Despite only mustering 70% of the shots on goal that Team A did, Team B still won out with the highest Corsi. If one just glanced at Corsi this might make you think that Team B has been the better team; however, Team A has generated more shots on goal, and thus had a higher potential to score, despite having fewer overall attempts as measured by Corsi. This is where the term ‘possession’ comes into play. Corsi measures the amount of shot attempts each team has had, and since each of these attempts requires the puck, measuring the number of events gives observers an idea of who has had the puck most, which is obviously a critical element in scoring. With Corsi you can get a good idea of which team has had the puck the most; yet, the shortfall is that shot attempts, and more specifically shots on net, are recorded as possession marking events regardless of quality. This inability to differentiate between quality scoring chances can easily lead to misinterpretations of Corsi, especially regarding which team has been generating the most potential offense.
Another factor that can significantly influence a team’s Corsi is score effects. Score effects are the way the statistical community measures the tendency of teams to sit-back and defend a lead, and the subsequent tendency of a losing team to take more shots in an effort to generate offense. Interestingly enough, this has been observed to be universal, and not a specific coaching tactic, seeing as score effects apply to every team in the league. In essence, score effects attempt to explain why, of the NHL games that end in regulation, the team that outshoots their opponents lose more than 50% of the time. The seems somewhat counter-intuitive, but it’s apparently true. To explain why, NHL Numbers put together a great chart illustrating how a game’s score affects the way teams to generate shots, using the NHL averages from 2007-2012, which I’ve included below:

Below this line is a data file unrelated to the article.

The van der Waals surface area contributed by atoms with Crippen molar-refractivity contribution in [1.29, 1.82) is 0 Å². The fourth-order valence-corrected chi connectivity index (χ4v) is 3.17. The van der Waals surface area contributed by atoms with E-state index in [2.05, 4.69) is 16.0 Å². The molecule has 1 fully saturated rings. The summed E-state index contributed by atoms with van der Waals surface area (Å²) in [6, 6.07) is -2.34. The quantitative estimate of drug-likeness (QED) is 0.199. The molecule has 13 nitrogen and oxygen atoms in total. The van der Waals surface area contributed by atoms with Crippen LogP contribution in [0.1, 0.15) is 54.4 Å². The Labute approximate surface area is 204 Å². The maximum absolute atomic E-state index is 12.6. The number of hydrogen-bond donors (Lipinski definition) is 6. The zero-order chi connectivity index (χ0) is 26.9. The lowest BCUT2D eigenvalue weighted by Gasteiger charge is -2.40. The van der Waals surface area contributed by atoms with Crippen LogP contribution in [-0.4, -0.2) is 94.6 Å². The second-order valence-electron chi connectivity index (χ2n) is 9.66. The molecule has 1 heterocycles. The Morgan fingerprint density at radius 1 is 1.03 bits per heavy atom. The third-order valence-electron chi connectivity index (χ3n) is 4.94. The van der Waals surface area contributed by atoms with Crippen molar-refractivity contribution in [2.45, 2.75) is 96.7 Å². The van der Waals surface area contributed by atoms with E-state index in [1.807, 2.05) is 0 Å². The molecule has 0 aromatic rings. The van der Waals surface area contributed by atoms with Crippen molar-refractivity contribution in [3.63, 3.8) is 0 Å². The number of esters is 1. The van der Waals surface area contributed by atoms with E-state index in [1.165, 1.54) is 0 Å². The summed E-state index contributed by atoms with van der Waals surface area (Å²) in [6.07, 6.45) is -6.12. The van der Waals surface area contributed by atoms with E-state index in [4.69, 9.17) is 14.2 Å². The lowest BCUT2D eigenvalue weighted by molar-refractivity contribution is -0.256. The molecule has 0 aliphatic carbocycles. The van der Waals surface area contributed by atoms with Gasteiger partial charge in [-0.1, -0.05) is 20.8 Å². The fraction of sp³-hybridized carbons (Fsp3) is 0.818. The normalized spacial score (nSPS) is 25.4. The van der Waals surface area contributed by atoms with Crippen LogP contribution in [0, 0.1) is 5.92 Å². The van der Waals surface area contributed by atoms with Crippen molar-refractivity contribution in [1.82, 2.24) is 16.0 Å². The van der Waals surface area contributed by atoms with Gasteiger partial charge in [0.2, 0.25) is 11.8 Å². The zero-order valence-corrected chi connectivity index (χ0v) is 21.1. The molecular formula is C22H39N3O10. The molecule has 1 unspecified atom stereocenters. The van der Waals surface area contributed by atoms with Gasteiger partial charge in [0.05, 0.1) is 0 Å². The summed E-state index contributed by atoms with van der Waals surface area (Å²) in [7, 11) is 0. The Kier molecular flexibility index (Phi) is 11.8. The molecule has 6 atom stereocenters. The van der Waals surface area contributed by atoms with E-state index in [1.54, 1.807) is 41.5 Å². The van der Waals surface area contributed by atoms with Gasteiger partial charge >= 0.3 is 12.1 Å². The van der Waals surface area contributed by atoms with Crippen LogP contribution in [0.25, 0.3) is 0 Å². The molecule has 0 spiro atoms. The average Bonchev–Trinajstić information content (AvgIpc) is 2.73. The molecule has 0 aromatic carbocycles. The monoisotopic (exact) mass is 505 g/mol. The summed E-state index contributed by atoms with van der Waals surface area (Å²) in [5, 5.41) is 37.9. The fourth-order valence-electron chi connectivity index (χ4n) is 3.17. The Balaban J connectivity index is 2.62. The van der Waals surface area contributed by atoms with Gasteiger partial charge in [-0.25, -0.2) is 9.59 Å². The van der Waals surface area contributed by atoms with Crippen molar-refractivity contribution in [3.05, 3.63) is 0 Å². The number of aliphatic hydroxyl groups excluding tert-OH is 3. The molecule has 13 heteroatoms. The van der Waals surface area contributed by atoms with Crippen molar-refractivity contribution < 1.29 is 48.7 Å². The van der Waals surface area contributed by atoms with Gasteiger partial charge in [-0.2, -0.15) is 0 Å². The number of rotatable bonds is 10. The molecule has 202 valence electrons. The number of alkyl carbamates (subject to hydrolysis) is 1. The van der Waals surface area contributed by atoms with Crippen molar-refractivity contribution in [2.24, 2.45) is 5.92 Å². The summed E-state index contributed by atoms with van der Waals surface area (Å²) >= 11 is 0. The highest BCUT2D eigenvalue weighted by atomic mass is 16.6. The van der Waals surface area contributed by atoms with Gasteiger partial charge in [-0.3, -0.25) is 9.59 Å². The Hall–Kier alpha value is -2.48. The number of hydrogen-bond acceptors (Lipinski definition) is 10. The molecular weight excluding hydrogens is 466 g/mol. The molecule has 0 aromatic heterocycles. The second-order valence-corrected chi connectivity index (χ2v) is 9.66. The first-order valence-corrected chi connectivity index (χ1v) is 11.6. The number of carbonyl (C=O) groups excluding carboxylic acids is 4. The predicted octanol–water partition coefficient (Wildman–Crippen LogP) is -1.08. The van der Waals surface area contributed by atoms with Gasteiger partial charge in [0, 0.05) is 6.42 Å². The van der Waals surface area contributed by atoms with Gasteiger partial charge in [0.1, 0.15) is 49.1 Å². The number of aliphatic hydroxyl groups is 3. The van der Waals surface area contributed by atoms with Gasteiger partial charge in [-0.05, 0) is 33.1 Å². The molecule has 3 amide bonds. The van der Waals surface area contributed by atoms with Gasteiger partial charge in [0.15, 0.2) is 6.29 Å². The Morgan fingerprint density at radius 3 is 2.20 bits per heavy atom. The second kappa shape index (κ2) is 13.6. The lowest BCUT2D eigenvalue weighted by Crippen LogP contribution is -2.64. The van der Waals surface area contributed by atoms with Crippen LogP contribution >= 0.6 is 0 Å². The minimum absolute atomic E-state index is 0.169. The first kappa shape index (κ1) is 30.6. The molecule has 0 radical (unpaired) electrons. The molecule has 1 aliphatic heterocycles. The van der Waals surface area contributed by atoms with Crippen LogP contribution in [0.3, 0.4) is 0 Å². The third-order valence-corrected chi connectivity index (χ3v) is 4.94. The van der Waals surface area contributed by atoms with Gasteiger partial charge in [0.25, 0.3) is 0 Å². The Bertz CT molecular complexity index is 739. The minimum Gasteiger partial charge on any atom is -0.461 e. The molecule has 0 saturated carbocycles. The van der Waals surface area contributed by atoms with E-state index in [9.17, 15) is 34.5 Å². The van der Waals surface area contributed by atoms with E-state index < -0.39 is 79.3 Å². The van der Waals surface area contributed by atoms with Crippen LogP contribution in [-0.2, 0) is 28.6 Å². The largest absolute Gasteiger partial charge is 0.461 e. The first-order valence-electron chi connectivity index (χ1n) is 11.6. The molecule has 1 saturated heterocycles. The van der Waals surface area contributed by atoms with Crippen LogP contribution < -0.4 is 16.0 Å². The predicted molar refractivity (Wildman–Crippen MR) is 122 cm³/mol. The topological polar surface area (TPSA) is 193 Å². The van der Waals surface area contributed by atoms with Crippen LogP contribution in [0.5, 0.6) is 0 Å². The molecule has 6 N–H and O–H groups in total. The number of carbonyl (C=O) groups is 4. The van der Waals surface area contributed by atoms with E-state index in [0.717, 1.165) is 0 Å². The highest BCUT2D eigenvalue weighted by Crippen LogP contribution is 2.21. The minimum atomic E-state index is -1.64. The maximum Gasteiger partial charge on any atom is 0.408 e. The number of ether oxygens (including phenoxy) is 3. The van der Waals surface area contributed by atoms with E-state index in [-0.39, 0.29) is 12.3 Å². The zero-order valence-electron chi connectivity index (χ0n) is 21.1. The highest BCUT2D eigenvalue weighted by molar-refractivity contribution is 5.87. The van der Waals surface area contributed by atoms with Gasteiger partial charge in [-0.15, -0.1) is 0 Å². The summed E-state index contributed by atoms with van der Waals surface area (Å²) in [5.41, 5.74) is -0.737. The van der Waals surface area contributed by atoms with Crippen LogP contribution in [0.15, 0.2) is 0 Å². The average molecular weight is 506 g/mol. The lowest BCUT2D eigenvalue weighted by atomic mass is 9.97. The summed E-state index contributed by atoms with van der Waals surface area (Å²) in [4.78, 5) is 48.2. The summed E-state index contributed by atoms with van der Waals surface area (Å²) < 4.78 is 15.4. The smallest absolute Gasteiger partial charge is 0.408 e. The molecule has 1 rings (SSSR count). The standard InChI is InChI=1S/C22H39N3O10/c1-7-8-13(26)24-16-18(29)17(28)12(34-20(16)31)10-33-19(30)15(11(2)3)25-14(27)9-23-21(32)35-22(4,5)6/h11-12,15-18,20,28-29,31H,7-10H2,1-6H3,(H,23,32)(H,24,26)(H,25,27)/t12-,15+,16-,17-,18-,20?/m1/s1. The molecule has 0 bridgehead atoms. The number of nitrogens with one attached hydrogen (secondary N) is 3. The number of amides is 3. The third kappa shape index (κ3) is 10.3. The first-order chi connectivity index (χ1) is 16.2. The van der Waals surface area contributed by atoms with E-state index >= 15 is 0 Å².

While a leading team’s shooting percentage increases as their lead grows, likely due to exploiting high-risk chances taken by the trailing team, their shot share gradually shrinks. Conversely, a trailing team takes a greater volume of shots in an effort to score and tie the game. The trailing team’s shooting percentage stays the roughly the same, despite the score, suggesting that they gain no advantage in the quality of their shots, just volume. How this impacts Corsi is, that if a team falls behind early in a game, they are seemingly likely to outshoot, and thus out-Corsi their opposition, based on these numbers. The point I’m trying to make here is that Corsi, and more specifically shot generation, is affected by situational factors; such as the score of the game, and can be a misleading statistic if considered on a game-to-game basis. If a team builds a 2-0 lead in the first period, and maintains that for the duration of a game winning 2-0, they are likely to be outshot and out-Corsi’d, but would that mean it was a bad game?
Corsi is a great help in understanding which team has had possession of the puck in the offensive-zone, as each event that is counted requires the puck to be directed at the opposition’s net which is typically occurs in the offensive-zone, but it cannot discern the quality of that possession very effectively. It provides a good idea of which team has been attacking the net, even if their shots don’t make it to the opposing goaltender, and thus gives a more comprehensive understanding of the game, as opposed to relying on just shots on goal. However, it certainly isn’t without its’ flaws, and can be misleading for those who aren’t deliberately cautious when consulting a game’s box-score. While I wouldn’t advocate Montreal or Vancouver’s approach to analytics, ignoring them all together, I certainly am willing to acknowledge that they can be difficult to interpret correctly if one is not careful.
Brian Burke article: https://www.thestar.com/sports/leafs/2013/03/01/former_toronto_maple_leafs_gm_brian_burke_speaks_out_a_conference.html